Showing posts with label Mikado Pachinko. Show all posts
Showing posts with label Mikado Pachinko. Show all posts

Tuesday, May 6, 2008

Mikado Pachinko III





This will be the last round of photos from Mikado Pachinko. I didn't show the panels on the ceiling because we saw them before they were put up. Seth's work is droll and charming, without being cutesy. But as I think is evident from the one photo of the panels among the rows of game machines, no one is looking at the walls at all. I don't think Seth would have minded that. He always figured that he did his best work, and some people would appreciate it and others wouldn't. It wasn't really for them; it was for himself.
That's Hisako in the top photo, Wink, which is by the front door.

Monday, May 5, 2008

Mikado Pachinko II



A couple more photos from the pachinko place. These big panels are up on the walls looking down benignly on the game players as they attempt to hit the big time.
I asked Hisako if people really won money at this. She said that when she was in college someone she knew bought himself a car with pachinko winnings. I presume he was someone who knew when to stop.

Sunday, May 4, 2008

Mikado Pachinko





We are back from Japan. It is a little hard to come back from having no particular responsibilities, from having someone else fix breakfast, lunch, and dinner every day, and from being an honored guest--and therefore the center of attention--in the places we went. But home life has its charms as well.




One of the places we visited in Japan was the Pachinko parlor where Seth's work adorns the ceiling and walls. If, like me, you have never been in a Pachinko parlor, this is a revelation. I didn't know that people could be attracted to such a place. The noise level was just above the level of pain, but not to the point that makes your ears bleed. It was a kind of white, metallic noise, almost even, but with little clinks that seem to be from the actual strokes of the keys--or however it is you play the games. No human sounds. At eleven AM it was about a third full of game players, and cigarette smoke was rising throughout the room.

We went in and started taking pictures, and the manager came and spoke to Hisako. The noise was such that with my limited Japanese it would have been impossible to listen closely enough for me to understand him. She told him who we were, and he let us go ahead with our photography. Foreigners are allowed to do some things that Japanese people would be shamed out of. Some of the game players must have worried a bit about being caught on camera. Were they ditching work to come in and gamble?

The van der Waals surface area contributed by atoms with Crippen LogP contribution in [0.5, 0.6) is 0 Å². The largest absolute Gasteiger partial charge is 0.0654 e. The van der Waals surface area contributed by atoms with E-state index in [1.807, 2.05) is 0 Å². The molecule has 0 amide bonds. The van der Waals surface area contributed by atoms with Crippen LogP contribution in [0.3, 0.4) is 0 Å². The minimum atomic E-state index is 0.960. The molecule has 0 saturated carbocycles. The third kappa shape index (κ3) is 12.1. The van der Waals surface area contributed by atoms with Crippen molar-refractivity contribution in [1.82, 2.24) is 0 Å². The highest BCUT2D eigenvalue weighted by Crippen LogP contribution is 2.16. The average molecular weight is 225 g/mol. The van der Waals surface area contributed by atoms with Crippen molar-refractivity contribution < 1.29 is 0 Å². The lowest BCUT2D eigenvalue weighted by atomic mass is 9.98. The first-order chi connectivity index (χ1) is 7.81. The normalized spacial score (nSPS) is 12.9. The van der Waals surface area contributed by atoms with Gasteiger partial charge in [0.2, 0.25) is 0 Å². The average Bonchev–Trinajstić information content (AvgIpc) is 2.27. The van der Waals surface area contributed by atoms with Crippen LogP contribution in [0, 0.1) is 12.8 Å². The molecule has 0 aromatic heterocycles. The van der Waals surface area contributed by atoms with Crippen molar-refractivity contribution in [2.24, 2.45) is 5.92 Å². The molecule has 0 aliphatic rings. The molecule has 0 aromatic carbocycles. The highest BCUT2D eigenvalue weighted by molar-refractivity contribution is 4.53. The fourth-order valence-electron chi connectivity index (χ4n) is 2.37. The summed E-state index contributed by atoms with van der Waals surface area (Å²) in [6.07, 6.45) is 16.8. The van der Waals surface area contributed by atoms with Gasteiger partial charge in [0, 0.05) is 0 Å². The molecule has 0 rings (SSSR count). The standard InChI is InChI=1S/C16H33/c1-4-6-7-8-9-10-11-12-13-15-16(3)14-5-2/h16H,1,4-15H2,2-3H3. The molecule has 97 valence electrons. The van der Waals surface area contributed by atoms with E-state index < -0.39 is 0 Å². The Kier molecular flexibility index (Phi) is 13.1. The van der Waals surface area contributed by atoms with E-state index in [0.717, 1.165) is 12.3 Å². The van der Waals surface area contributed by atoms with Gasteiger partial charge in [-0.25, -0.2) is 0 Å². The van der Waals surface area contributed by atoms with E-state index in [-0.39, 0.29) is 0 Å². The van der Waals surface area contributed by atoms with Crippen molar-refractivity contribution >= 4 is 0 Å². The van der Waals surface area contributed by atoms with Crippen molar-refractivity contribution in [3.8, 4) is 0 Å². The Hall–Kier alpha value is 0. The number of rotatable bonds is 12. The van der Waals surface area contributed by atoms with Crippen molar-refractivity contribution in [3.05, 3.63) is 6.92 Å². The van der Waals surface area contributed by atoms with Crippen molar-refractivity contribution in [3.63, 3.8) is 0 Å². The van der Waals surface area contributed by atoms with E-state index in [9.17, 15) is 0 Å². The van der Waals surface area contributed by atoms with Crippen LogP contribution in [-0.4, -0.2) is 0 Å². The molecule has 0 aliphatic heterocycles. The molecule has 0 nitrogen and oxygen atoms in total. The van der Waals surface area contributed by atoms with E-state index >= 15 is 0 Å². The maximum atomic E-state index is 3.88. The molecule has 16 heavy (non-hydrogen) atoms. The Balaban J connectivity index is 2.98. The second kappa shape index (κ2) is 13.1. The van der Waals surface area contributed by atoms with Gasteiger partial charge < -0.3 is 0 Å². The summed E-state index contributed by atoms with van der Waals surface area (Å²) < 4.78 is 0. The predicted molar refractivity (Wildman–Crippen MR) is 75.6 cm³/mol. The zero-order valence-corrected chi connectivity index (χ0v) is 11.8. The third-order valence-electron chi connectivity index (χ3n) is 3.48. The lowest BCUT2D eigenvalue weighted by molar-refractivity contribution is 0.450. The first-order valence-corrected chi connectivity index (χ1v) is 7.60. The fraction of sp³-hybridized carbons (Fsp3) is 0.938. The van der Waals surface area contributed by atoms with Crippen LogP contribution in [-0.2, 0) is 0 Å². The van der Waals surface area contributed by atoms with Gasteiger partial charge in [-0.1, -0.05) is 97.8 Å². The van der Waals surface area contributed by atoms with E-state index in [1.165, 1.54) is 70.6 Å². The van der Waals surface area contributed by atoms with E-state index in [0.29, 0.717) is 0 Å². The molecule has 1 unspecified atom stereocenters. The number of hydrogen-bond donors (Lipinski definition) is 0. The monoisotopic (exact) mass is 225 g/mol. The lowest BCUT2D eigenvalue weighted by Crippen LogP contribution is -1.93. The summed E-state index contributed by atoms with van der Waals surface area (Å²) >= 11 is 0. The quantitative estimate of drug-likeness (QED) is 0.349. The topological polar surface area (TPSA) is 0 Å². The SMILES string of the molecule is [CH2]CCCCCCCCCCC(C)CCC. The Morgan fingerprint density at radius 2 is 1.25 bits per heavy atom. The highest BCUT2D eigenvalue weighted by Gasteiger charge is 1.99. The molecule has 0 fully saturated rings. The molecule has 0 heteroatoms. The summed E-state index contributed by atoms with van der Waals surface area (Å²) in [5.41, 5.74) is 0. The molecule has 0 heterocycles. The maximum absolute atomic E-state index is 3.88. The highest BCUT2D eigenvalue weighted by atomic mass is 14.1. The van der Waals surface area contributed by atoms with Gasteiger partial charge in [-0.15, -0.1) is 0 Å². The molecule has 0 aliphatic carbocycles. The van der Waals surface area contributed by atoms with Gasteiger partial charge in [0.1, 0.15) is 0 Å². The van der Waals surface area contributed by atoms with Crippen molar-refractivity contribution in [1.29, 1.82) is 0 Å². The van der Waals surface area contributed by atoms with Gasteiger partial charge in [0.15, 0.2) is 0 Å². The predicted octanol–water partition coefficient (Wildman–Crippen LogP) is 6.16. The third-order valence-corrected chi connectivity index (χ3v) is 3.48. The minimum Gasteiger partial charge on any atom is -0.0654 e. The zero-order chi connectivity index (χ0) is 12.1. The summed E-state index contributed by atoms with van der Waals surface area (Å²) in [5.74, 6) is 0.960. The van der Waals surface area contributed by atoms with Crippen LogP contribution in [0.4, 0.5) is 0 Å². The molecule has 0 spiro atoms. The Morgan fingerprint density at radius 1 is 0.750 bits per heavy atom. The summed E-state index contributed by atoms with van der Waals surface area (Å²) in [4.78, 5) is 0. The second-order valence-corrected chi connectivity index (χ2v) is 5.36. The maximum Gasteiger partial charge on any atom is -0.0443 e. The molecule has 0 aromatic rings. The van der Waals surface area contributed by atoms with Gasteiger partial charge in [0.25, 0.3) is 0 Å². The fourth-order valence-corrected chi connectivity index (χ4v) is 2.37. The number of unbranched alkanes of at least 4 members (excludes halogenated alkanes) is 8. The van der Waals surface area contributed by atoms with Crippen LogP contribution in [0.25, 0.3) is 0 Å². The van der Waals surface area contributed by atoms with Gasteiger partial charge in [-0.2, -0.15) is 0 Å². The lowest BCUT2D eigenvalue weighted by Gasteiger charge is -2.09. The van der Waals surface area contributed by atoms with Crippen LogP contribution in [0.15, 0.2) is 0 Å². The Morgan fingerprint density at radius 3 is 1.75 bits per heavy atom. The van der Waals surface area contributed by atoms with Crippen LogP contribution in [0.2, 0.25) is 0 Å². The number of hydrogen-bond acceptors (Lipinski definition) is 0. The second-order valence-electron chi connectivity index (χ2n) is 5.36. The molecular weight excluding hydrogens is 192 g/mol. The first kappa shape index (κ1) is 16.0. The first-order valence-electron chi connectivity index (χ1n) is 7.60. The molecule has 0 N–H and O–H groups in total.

No one seemed to even notice the artwork on the walls and ceiling. They were intent on the little flashing lights in front of them. But I photographed all of Seth's art, and a few shots of it in context. For the next few days that is what I will be showing.

Tuesday, April 15, 2008

Pachinko parlor art







This is as close as I have to what Seth's work actually looks like on the walls of the Pachinko place. It looks like there are about a dozen panels for the ceiling, and then Seth did the business cards and other images that they use in the place. He also did a series of t-shirts for them. It's pretty slick artwork, not personal at all. But pretty cute too.

Monday, April 14, 2008

Seth painting 2004




A little something different.
Among the files on Seth's hard drive there was a series of photos of Seth painting, with his friend Peter and a crew of helpers. The file is marked June 2004. He was painting panels to mount on the ceiling and walls of a Pachinko parlor outside of Nagoya. He did all the graphic art for this place, and then I presume they wanted him to do something big for the walls too. He looks as though he is serious about his work, but having fun too.


Tuesday, October 2, 2007

Mikado Pachinko




A couple more images from Mikado Pachinko in Osaka.

Monday, October 1, 2007

Mikado Pachinko



In 2004, Seth produced a series of images for a Pachinko parlor in a neighborhood somewhere on the outskirts of Nagoya. I have no idea what were the guidelines he was given for the look they wanted, or how they ultimately used the images. But what he came up with is a series of very slick drawings, but still charmingly Seth-ish.
I am having trouble posting more than one image, so I'll put up one today and maybe a couple more in the next day or two.